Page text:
By Pusch Commey

New African October 2000

Barking up the wrong tree; Mbeki is expected to dispense drugs like sweets and make himself the darling of the drug companies. He will not. So he must be given a bad name and hanged.

In the run-up to the first non-racial elections in South Africa in 1994, a gang of racist white farmers led by the AWB leader, Eugene Terre Blanche, entered the former Bantustan then ruled by Lucas Mangope and indiscriminately shot dead over 40 innocent blacks. Their Dutch courage ran out when they came under fire from the Bophuthatswana Defence Force. Three of the farmers were killed--shot by a black policeman when their car was stopped.

The Sunday Times, one of the country's leading newspapers, angrily cried MURDER all over its front page. Little was said about the 40 blacks who had been shot dead for no reason except that they were black. It is that kind of reality that South Africa continues to live with six years into majority black rule.

With its disproportionate voice in the media and its established links with kith and kin abroad, most of the print media (read white) are especially notorious in the manipulation of perception at the expense of the black population and the country in which they live.

David Beresford's article of 20 August for the British weekly, The Observer (see Baffour's beefs p 16-17) is an excellent example. l For those who don't know, Beresford is a columnist for the Mail and Guardian of Johannesburg, a sister paper of The Guardian (London) which owns The Observer.

Beresford's article, headlined Mbeki 'let's AIDS babies die in pain,' is rich in speculation, distortion, damned lies and outright mischief. It accuses the president of refusing to provide anti-AIDS drugs to pregnant women.

The article is anchored on the infantile threat by the AIDS Treatment Action Group (a pressure group) to take legal action against Mbeki for "killing" AIDS babies by an act of omission--refusing to give their mothers AZT and Nevirapine.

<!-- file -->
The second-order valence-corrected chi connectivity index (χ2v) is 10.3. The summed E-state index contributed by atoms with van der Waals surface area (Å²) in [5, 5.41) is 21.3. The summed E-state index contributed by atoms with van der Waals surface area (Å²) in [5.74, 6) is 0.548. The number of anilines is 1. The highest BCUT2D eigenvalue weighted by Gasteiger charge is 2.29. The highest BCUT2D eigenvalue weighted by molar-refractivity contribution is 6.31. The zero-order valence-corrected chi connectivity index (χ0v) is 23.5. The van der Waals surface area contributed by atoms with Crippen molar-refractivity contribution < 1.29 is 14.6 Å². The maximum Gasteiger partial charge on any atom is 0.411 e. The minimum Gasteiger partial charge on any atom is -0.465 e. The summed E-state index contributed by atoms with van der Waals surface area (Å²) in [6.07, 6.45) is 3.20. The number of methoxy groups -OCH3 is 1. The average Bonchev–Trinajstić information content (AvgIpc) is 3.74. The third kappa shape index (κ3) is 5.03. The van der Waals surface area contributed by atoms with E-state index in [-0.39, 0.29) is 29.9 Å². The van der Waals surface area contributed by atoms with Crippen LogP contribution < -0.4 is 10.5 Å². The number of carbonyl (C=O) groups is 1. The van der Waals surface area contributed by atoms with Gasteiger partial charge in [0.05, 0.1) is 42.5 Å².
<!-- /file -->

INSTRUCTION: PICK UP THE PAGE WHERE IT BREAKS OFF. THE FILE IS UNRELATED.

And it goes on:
An act of omission is a legal principle they hardly understand, which first has to establish a duty of care in a situation where someone is under your care and control (as in the landmark South African case of Minister of Police v Skosana).

In the first place, the government has not prevented anybody who wants to privately seek whatever antiviral treatment or quack therapy from doing so. A government obviously cannot be held responsible for the death of every sick person in a country. Nobody has been arrested by Mbeki's government for using AZT or Nevirapine. The government's crime is simply that "we are not buying until we have made sure it works for us. So we cannot include it in our official register yet."

Picking on this phantom legal threat, Beresford proceeds to take potshots at Mbeki by saying: "It is becoming apparent that the explanation for these seemingly perverse policies lies in South Africa's state of denial over AIDS."

He then disingenuously seeks an explanation for his "denial theory" by resurrecting the case of Charlene Smith who wrote an article on her rape ordeal at the hands of a black man and used it to make unhealthy conclusions about black male sexual violence. Mbeki subsequently denounced her as racist..

Astonishingly, Beresford perpetuates the very idea for which Charlene Smith was denounced by quoting extensively from a discredited article by a white anthropologist married to a black man, Dr Suzanne Leclerc-Madlala. Beresford passes this off as a "most compelling" analysis.